oh, one of my friends laureate05 has one of the most adorable Aziraphale/Crowley icons. ^^ just if you're interested (And yeah, they're so Pratchett/Gaiman...)
9th-Aug-2005 08:05 pm (UTC)
The relationship between Aziraphale and Crowley was just too slashy...

Almost every scene could have ended with "and then they had sex (or maybe a bottle of best bubbly). The End."

But as a writing style, I think Gaiman and Pratchett match up well enough. I'm an admirer of Pratchett's way of looking at a story, and I loved his send up of The Phantom of the Opera, which managed to be both loving and funny. ...Ah! It's called Maskerade.
9th-Aug-2005 12:38 pm (UTC)
There are three kinds of story lines - wizards, witches, and the Night Watch. For wizards, I'd start with the Color of Magic. It only mildly mentions Unseen University, but one of the most important characters, Rincewind, gets his start there. For witches...it's been so long since I've read one of theirs, but I think Witches Abroad is the first. For the Watch, it would be Guards! Guards!. And then there are the misc. books that don't really follow an arc...Soul Music, Small Gods, and Hogfather are all excellent. I like reading Hogfather around Christmas. ^_^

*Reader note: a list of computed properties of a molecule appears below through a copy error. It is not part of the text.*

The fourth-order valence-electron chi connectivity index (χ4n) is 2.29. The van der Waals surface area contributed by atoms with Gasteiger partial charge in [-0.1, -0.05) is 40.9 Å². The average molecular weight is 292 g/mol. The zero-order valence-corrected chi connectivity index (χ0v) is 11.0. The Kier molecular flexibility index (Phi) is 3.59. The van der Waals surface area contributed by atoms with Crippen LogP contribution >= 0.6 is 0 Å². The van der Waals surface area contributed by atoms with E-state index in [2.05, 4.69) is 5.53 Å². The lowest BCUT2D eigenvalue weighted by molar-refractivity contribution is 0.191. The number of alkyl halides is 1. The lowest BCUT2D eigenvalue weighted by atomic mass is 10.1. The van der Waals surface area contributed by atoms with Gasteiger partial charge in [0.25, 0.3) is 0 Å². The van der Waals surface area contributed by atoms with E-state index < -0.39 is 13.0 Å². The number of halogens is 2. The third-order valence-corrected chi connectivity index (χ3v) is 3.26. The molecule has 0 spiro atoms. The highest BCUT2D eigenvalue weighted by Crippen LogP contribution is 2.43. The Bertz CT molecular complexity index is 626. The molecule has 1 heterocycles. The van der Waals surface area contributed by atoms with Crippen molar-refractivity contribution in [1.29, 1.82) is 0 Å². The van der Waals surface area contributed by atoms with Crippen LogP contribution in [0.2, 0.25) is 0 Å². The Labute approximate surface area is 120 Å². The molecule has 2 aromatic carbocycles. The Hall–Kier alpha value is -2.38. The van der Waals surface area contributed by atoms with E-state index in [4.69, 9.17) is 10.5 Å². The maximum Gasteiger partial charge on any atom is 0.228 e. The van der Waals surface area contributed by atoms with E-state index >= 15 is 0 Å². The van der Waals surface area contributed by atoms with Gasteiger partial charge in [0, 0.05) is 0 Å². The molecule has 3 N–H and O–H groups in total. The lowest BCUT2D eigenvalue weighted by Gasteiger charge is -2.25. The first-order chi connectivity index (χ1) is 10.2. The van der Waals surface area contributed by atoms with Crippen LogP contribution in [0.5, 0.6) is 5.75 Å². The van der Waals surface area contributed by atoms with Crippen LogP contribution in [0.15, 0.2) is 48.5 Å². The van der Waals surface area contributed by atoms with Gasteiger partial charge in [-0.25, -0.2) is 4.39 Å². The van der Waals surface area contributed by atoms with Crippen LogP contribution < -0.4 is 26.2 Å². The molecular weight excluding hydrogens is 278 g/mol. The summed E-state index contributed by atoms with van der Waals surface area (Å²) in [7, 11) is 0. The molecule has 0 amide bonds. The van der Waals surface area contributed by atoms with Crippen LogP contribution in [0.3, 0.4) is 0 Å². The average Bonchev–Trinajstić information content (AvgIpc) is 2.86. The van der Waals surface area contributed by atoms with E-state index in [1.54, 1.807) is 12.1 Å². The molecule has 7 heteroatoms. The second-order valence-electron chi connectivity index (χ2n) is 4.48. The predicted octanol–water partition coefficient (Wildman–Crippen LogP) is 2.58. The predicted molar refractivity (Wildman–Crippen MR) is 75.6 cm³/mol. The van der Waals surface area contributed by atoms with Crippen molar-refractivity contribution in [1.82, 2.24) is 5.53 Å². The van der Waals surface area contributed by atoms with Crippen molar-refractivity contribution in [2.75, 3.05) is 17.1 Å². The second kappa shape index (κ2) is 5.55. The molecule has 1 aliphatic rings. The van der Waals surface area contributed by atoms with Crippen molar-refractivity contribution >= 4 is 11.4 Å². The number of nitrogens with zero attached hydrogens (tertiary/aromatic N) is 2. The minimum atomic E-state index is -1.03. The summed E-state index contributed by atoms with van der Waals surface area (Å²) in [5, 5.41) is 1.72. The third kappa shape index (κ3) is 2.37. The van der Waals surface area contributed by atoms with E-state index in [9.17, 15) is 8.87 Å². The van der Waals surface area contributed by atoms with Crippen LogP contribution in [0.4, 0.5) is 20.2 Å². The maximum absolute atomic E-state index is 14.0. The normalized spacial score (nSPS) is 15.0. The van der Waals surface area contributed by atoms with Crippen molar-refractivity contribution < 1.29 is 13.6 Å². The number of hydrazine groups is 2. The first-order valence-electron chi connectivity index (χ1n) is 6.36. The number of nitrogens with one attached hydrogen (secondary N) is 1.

9th-Aug-2005 12:51 pm (UTC)
There are three kinds of story lines

Hmm. Do these three basic story arcs follow the same characters, as well?
9th-Aug-2005 02:02 pm (UTC)
Pretty much...new ones get added, of course, and some of them have a lot of characters (the Watch series and the Wizards ones). ^_^
9th-Aug-2005 04:28 pm (UTC)
there's also the Death storylines too, those start...well Death is a constant character but a good one to start with him (even though it's not one of his best) is Mort.
er...yeah...i need to get these to you. borrowing is better, then you know which to buy ^_~
oh, and he has a story arc for "children" to. you can tell he's a good writer simply because he doesn't bother trying to talk down or tone down books for kids. but his kids' books are rather fantastic ^^;